Watts is now home to a different kind of meal. There is a new vocabulary for the food at Locol. Sandwiches are “burgs,” served on soft, griddled buns developed by Chad Robertson of the famous San Francisco bakery Tartine. Tacos are “foldies,” stuffed with carnitas, spicy barbecued turkey or cheese and nicely stewed beans. Side dishes are “yotchays,” an abstraction of the Korean word for vegetables, and include things like coleslaw, rice, hot flatbread and greens. The coffee is roasted in collaboration with Tony Konecny, founder of Tonx.
“You’ve got to try the Watts Special,” Choi tells a customer. “Flatbread and oniony beef gravy. You’ll love it, and it costs just two bucks.”
I finally make my way to the front of the line, order, and find myself a cube to sit on outside.
“This is overwhelming,” Choi says. “An out-of-body experience. There was a similar sensation with the first few months of Kogi, like the first time we showed up in a Rosemead parking lot to find 600 people waiting for us, but in some ways this is more complex and profound, almost to the point of tears. Strangers are hugging; kids are running around happy.... In this neighborhood, in Jordan Downs, there’s not just a lack of markets and places to go, there’s a persistent institutional design, dreary furniture — it’s just bleak. Good design is important. And the energy of Watts, this specific neighborhood, is on the block.”
I stab my fork into a bowl of salad and am stunned by the vivid tarragon flavor of the dressing.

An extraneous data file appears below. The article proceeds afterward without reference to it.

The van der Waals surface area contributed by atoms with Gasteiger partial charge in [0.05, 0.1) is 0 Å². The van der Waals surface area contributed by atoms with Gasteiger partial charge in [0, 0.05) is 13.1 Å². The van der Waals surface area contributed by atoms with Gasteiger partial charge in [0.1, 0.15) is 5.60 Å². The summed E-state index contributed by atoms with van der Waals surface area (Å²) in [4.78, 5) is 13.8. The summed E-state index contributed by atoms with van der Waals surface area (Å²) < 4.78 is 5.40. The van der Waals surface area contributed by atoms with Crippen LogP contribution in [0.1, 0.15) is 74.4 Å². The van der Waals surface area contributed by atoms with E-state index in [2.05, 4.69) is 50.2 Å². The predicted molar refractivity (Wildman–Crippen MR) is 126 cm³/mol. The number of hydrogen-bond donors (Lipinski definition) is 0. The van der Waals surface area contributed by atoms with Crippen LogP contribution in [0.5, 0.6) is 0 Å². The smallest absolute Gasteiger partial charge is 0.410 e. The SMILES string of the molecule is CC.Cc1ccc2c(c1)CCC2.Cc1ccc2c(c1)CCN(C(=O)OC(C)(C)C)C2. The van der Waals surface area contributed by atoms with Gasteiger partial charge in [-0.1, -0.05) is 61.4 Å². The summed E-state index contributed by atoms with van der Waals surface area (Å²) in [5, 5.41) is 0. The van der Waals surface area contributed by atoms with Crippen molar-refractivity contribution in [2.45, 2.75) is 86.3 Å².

“Our people, the people who work for us here, trust us, because we are constantly trying to fulfill the promises we make,” Choi says. “They trusted us on the food.... Everybody who works here is from the immediate neighborhood. And we found our people the old-fashioned way — we posted help-wanted fliers on telephone poles. Around here, word of mouth is faster than the Internet.
“And the friends and family meals were great. We had deep OG Grape Street guys and wealthy potential investors from New York all eating the same food and talking about the same thing; same context, same vocabulary.”
Did the food have to adapt to the neighborhood?
“We thought we had the menu set,” Choi says. “But when we talked to the kitchen guys about it, our people were looking at us like something was missing, like we had stopped before we had finished. Finally somebody said, ‘Where’s the turkey?’”
Turkey, wholesome, full-flavored and relatively low in calories, is a staple of the modern African American table.
“So we developed a new dish — a smoky, spicy Turkey Burg, like a spicy barbecued turkey sandwich,” Choi says. “And it looks as if it might be our bestseller.”